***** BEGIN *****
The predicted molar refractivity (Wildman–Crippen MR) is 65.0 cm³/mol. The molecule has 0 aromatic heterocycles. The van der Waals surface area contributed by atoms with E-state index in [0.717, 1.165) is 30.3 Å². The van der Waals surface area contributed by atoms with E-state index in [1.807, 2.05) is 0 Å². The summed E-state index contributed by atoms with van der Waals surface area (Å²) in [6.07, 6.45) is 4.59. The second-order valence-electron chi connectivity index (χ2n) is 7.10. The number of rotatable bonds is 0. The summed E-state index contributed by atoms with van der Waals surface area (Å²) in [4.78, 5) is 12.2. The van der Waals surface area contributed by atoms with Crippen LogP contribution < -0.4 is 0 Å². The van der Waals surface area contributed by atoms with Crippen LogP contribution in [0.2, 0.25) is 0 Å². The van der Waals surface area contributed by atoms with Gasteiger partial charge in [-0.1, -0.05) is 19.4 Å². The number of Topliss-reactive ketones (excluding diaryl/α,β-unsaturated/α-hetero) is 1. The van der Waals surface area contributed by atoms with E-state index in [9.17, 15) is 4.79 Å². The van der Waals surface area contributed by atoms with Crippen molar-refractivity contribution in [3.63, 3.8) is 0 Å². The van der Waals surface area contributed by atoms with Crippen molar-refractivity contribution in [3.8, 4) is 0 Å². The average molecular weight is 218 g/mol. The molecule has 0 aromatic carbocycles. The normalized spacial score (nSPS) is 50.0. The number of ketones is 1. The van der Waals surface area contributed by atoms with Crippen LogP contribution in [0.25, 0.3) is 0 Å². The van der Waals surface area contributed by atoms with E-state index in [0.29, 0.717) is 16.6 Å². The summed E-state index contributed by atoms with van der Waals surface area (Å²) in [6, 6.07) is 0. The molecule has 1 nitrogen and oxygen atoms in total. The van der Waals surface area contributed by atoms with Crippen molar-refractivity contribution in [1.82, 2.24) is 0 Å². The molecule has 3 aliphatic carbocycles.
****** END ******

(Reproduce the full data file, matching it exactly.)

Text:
The predicted molar refractivity (Wildman–Crippen MR) is 65.0 cm³/mol. The molecule has 0 aromatic heterocycles. The van der Waals surface area contributed by atoms with E-state index in [0.717, 1.165) is 30.3 Å². The van der Waals surface area contributed by atoms with E-state index in [1.807, 2.05) is 0 Å². The summed E-state index contributed by atoms with van der Waals surface area (Å²) in [6.07, 6.45) is 4.59. The second-order valence-electron chi connectivity index (χ2n) is 7.10. The number of rotatable bonds is 0. The summed E-state index contributed by atoms with van der Waals surface area (Å²) in [4.78, 5) is 12.2. The van der Waals surface area contributed by atoms with Crippen LogP contribution < -0.4 is 0 Å². The van der Waals surface area contributed by atoms with Crippen LogP contribution in [0.2, 0.25) is 0 Å². The van der Waals surface area contributed by atoms with Gasteiger partial charge in [-0.1, -0.05) is 19.4 Å². The number of Topliss-reactive ketones (excluding diaryl/α,β-unsaturated/α-hetero) is 1. The van der Waals surface area contributed by atoms with E-state index in [9.17, 15) is 4.79 Å². The van der Waals surface area contributed by atoms with Crippen molar-refractivity contribution in [3.63, 3.8) is 0 Å². The van der Waals surface area contributed by atoms with Crippen molar-refractivity contribution in [3.8, 4) is 0 Å². The average molecular weight is 218 g/mol. The molecule has 0 aromatic carbocycles. The normalized spacial score (nSPS) is 50.0. The number of ketones is 1. The van der Waals surface area contributed by atoms with Crippen LogP contribution in [0.25, 0.3) is 0 Å². The van der Waals surface area contributed by atoms with E-state index in [0.29, 0.717) is 16.6 Å². The summed E-state index contributed by atoms with van der Waals surface area (Å²) in [6, 6.07) is 0. The molecule has 1 nitrogen and oxygen atoms in total. The van der Waals surface area contributed by atoms with Crippen molar-refractivity contribution in [1.82, 2.24) is 0 Å². The molecule has 3 aliphatic carbocycles.